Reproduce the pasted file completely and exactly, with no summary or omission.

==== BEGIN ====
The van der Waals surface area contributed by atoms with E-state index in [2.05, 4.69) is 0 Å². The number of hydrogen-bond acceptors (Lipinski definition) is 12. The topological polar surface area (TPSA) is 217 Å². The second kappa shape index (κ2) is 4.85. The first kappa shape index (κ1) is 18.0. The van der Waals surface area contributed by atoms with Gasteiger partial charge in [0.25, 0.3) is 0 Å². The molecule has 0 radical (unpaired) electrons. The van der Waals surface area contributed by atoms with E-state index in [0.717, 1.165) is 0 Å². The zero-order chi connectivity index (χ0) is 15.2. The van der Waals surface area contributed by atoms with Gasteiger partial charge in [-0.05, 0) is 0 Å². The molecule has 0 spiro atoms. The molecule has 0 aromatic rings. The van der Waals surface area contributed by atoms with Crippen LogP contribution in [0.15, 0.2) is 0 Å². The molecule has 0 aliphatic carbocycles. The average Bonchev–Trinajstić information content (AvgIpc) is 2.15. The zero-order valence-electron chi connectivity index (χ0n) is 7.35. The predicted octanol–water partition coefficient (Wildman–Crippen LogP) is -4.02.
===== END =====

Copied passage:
The van der Waals surface area contributed by atoms with E-state index in [2.05, 4.69) is 0 Å². The number of hydrogen-bond acceptors (Lipinski definition) is 12. The topological polar surface area (TPSA) is 217 Å². The second kappa shape index (κ2) is 4.85. The first kappa shape index (κ1) is 18.0. The van der Waals surface area contributed by atoms with Gasteiger partial charge in [0.25, 0.3) is 0 Å². The molecule has 0 radical (unpaired) electrons. The van der Waals surface area contributed by atoms with E-state index in [0.717, 1.165) is 0 Å². The zero-order chi connectivity index (χ0) is 15.2. The van der Waals surface area contributed by atoms with Gasteiger partial charge in [-0.05, 0) is 0 Å². The molecule has 0 spiro atoms. The molecule has 0 aromatic rings. The van der Waals surface area contributed by atoms with Crippen LogP contribution in [0.15, 0.2) is 0 Å². The molecule has 0 aliphatic carbocycles. The average Bonchev–Trinajstić information content (AvgIpc) is 2.15. The zero-order valence-electron chi connectivity index (χ0n) is 7.35. The predicted octanol–water partition coefficient (Wildman–Crippen LogP) is -4.02.